Kirk Douglas, 94 today, who shares a birthday w/ fellow writers John Milton, Dalton Trumbo, Mary Downing Hahn, & Joel Chandler Harris, a.k.a. "Uncle Remus"; fellow actors Broderick Crawford & Margaret Hamilton, & Emmett Kelly. the great circus clown


Ah well, too preoccupied I have been w/finishing [and submitting - my fingers, they are crossed!] a manuscript for a middle grade novel and other things to write anything about the past, this past few days. Nothing about Almanzo & Laura's long-gone, brilliant cranky daughter Rose having had a birthday on the 5th – same as Walt Disney's. Nothing about St. Nicholas Day on the 6th, 201st anniversary of the day upon which Washington Irving published Diedrich Knickerbocker's History of New York. Nothing about the Day of Infamy or that the 7th also marks the 20th birthday of my little brother's daughter. It was that little brother who notified me that some troubled soul blasted John Lennon into the Blue Beyond. I hope he found the answers he'd been seeking & that he got to see Julia once more.
Your thoughts? I'd love to see them. I'd hoped, being sort of an isolated old poop, that there would be a bit of conversation here. However, but for one exception that I recall, no one comments on my posts. Certainly it has corroborated my natural pouty-ness, inherited from my sad old dead dad, Raymond, bless 'im, but I've been told recently by someone w/ nothing better to do than read this here almaniacal hoohah that said person would have liked to comment but could not. Is it because one must have an account w/ the faceless Google poobahs & minions? Could be... In any case, this blog will be changing its character and perhaps its location after the first of the year.... Don't know yet. Haven't decided.... changing location is always my answer when faced w/difficulties, being ignored & such. just ask my former husbands if you can find them. or the callous art directors for whom I worked at Current, Inc. up until I gave notice on 12 December, 1989. Still remember how my hands shook, but then I remember all sorts of dumb things.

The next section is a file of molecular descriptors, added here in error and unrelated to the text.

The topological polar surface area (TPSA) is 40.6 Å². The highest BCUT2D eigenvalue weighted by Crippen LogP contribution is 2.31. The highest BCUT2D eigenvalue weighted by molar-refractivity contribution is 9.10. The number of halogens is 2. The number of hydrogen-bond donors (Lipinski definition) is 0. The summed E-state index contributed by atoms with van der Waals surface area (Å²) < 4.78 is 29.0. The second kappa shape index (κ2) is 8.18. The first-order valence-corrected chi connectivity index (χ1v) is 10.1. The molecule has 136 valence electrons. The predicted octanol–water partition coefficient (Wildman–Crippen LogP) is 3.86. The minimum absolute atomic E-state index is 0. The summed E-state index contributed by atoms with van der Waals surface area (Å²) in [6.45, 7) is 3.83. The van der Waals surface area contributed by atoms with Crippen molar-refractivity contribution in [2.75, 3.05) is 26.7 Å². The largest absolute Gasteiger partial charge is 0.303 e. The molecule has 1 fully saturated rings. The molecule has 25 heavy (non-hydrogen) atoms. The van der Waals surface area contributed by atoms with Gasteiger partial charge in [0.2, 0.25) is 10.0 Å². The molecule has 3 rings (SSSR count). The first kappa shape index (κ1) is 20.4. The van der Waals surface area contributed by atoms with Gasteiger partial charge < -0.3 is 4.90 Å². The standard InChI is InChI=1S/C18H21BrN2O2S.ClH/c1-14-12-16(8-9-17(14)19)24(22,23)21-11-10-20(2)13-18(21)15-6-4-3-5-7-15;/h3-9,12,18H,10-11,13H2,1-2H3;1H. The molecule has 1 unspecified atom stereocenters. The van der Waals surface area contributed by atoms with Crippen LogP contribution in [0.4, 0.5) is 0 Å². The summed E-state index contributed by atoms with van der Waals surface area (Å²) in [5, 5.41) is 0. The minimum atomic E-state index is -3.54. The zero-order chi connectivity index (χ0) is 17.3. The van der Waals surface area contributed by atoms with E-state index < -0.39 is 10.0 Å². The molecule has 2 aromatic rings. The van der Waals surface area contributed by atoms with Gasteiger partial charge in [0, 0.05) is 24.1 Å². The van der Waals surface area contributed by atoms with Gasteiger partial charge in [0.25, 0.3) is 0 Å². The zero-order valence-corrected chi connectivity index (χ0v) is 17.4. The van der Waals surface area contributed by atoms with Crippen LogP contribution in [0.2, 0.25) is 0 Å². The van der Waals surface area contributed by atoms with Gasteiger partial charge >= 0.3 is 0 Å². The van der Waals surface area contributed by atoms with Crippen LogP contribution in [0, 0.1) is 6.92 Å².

Thursday, December 2, 2010

December

So, once upon a time, when toga'd Romans went about unaware that we far-off future-dwellers considered their world to be 'ancient,' December was deemed the 10th month of the year... and now it's the 2nd day of the month.... Bette Midler turned - here's me taking a deep breath and remembering the large thrill of seeing her on her first tour through kansas city... the auditorium seemed to smell of rose petals..anyway The Divine turned 65 yesterday, the 69th birthday, too, of an old lover [from my own ancient world] W. Jody Corbell, if he's not dead, that is and I guess he could be. haven't seen him in 25 years, which is something to be thankful for. sure was a sexy old buster.... and today, today, the 336th day of this present year, marks 152 years since John Brown , the meteor signaling the coming war, was led to the scaffold.
"I, John Brown am now quite certain that the crimes of this guilty land will never be purged away but with blood." 2 Dec. 1859. So, on the 3rd of Dec, what did the soul that had so recently occupied the husk, the avatar, the carrying case, known as John Brown know? What did he find out that that he hadn't learned down below, on the other side of the veil? Fun it is to fancy him meeting or reaccquainting himself with souls who'd once gone about in togas when Rome was in its glory.